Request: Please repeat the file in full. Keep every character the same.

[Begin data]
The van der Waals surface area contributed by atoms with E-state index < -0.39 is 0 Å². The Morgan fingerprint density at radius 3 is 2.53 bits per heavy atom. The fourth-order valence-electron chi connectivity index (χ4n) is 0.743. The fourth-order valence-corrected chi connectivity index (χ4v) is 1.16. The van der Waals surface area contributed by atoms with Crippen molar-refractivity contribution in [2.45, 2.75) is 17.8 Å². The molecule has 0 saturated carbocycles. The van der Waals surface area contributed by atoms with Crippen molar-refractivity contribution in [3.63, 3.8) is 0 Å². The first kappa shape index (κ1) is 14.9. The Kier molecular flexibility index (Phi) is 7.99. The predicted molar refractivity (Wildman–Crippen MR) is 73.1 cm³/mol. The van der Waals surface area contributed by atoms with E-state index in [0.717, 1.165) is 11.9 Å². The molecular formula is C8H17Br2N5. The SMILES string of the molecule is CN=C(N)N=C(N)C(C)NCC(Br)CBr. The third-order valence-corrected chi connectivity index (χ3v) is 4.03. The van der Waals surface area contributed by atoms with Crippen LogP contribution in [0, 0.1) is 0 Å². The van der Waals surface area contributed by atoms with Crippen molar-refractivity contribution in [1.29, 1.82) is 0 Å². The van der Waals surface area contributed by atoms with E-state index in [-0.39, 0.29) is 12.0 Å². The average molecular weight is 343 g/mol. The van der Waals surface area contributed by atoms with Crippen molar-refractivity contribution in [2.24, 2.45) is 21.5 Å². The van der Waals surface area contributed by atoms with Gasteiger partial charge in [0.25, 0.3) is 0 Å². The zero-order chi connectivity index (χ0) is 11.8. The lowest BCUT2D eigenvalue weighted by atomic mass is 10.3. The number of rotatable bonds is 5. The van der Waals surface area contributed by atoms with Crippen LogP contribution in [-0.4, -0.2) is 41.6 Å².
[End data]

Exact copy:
The van der Waals surface area contributed by atoms with E-state index < -0.39 is 0 Å². The Morgan fingerprint density at radius 3 is 2.53 bits per heavy atom. The fourth-order valence-electron chi connectivity index (χ4n) is 0.743. The fourth-order valence-corrected chi connectivity index (χ4v) is 1.16. The van der Waals surface area contributed by atoms with Crippen molar-refractivity contribution in [2.45, 2.75) is 17.8 Å². The molecule has 0 saturated carbocycles. The van der Waals surface area contributed by atoms with Crippen molar-refractivity contribution in [3.63, 3.8) is 0 Å². The first kappa shape index (κ1) is 14.9. The Kier molecular flexibility index (Phi) is 7.99. The predicted molar refractivity (Wildman–Crippen MR) is 73.1 cm³/mol. The van der Waals surface area contributed by atoms with E-state index in [0.717, 1.165) is 11.9 Å². The molecular formula is C8H17Br2N5. The SMILES string of the molecule is CN=C(N)N=C(N)C(C)NCC(Br)CBr. The third-order valence-corrected chi connectivity index (χ3v) is 4.03. The van der Waals surface area contributed by atoms with Crippen LogP contribution in [0, 0.1) is 0 Å². The van der Waals surface area contributed by atoms with Crippen molar-refractivity contribution in [1.29, 1.82) is 0 Å². The van der Waals surface area contributed by atoms with E-state index in [-0.39, 0.29) is 12.0 Å². The average molecular weight is 343 g/mol. The van der Waals surface area contributed by atoms with Crippen molar-refractivity contribution in [2.24, 2.45) is 21.5 Å². The van der Waals surface area contributed by atoms with Gasteiger partial charge in [0.25, 0.3) is 0 Å². The zero-order chi connectivity index (χ0) is 11.8. The lowest BCUT2D eigenvalue weighted by atomic mass is 10.3. The number of rotatable bonds is 5. The van der Waals surface area contributed by atoms with Crippen LogP contribution in [-0.4, -0.2) is 41.6 Å².